Glossary of Photography Print Terms
A Photographer has a number of options available to them when creating a piece of work. Part of the art of photography is about assessing and understanding the variations in these processes and the end result they will produce. The method of transferring a final image from the camera or digital workspace to a viewable medium varies from artist to artist, and classifying these as ‘print types’ can be daunting. Many of these processes are historically based but have been updated to work within a modern space. An artist can choose to create works on many mediums ranging from glass and metal to simply paper and everything in between. Often this choice is made consciously before the first image is created, and influences every decision made thereafter.
We have complied a list of the most common types of photographic prints below:
Bill Henson - 'Untitled #42 1983 - 1984'
Silver Gelatin Print
This is one of the most common types of printing methods. It was developed initially in the 1800’s and used solidly until the 1960’s. This method is darkroom based, and involves projecting an image through an enlarger onto light sensitive paper coated with silver salts and gelatin. Creating prints in this manner is still common today, and can be seen as a traditional end to end analogue process with no need for any digital involvement. Prints of this type are most commonly black and white, and are often created from an analogue negative. Well known photographic artists such as Ansel Adams, Edward Weston and Richard Avedon all still have prints of this type available.
Type C Photographic Print
This type of print came to prominence with the introduction of chromogenic paper by Kodak in the 1950’s. It is very similar to the silver gelatin print, but with the addition of colour layers embedded in the chemicals. These chemicals when exposed to light work together to create accurate colours. The use of this method is still common today, and has been adapted to work for the digital negative. This is often named a Digital C Print, or Lambda Print, and instead of light projected through a film negative, led light rendered from a digital image is projected directly onto chemically sensitive paper, which is then fixed and run through a water bath to remove excess chemicals.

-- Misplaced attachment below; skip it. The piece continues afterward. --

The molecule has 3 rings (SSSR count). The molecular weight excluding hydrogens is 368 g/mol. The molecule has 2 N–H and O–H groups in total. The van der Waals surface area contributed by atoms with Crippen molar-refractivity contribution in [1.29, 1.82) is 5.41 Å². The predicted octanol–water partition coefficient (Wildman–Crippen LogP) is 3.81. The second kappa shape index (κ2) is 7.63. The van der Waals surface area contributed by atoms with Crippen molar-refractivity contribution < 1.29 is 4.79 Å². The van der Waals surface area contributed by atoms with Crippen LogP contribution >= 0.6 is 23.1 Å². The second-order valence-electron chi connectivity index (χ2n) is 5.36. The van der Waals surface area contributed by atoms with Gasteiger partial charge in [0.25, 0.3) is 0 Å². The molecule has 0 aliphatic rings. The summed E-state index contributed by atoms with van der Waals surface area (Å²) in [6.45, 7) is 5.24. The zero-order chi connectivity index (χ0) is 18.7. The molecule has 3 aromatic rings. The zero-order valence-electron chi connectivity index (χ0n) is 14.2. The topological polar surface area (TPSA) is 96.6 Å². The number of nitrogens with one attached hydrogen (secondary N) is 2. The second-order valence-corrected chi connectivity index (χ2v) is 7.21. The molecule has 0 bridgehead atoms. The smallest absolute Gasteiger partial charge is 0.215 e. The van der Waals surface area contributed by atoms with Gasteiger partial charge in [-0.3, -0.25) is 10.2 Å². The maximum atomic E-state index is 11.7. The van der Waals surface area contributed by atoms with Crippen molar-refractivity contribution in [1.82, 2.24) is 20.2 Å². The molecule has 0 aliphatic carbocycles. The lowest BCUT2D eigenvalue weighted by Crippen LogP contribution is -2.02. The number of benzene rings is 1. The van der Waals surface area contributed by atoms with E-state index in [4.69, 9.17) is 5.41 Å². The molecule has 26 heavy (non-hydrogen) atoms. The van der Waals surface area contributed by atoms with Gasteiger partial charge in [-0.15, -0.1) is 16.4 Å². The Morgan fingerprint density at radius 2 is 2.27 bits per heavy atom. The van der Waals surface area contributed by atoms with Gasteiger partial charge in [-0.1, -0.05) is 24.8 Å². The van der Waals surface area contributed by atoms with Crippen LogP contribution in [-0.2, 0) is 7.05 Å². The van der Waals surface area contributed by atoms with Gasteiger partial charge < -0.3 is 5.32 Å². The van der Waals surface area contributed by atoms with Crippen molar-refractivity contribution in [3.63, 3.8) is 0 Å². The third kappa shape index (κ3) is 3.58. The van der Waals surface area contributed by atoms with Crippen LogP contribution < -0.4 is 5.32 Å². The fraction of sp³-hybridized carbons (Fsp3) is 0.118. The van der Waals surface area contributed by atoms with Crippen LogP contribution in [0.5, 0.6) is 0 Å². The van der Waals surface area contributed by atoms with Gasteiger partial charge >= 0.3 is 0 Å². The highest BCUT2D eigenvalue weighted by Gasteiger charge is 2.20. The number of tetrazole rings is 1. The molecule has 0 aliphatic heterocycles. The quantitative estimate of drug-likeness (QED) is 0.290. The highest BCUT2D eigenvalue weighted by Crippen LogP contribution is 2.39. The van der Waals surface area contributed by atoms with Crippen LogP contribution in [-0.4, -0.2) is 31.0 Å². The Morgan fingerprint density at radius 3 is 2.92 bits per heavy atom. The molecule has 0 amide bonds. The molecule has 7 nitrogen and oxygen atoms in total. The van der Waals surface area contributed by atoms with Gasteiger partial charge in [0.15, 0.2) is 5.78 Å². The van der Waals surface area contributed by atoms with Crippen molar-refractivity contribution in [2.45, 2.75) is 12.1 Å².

Pigment Print on Paper
This is often referred to as a Giclee, or an Inkjet Print, and is one of the most common forms photographic print available today. This process begins with the choice of a high quality archival cotton rag paper, such as those manufactured by Ilford or Hannemuhle, Dye or pigment based inks are then sprayed onto the paper creating a representation of the digital image. This process is similar to that of a common household printer, but at a much higher quality. Current contemporary artists such as Fabrice Bigot and Christopher Rimmer use this method to present their work, as it offers the ability to have absolute control over the final look and feel of their finished work.
Wet Plate - Collodion Prints
This type of print is an example of a historically based process that is going through a resurgence. A plate - usually dark coloured metal or glass, is coated with light sensitive chemicals and exposed to light through the lens of a large format analogue camera. Once the plate has been through developing chemicals and the image rendered, it can be varnished and presented as a one off photographic work. This type of print produces fine detail and an gives an otherworldly feel to the subject matter. Contemporary artists such as Ian Ruhter and Sally Mann are using this process to great success.
Check out our selection of contemporary photographs here.
Learn how to start collecting fine art photography, here.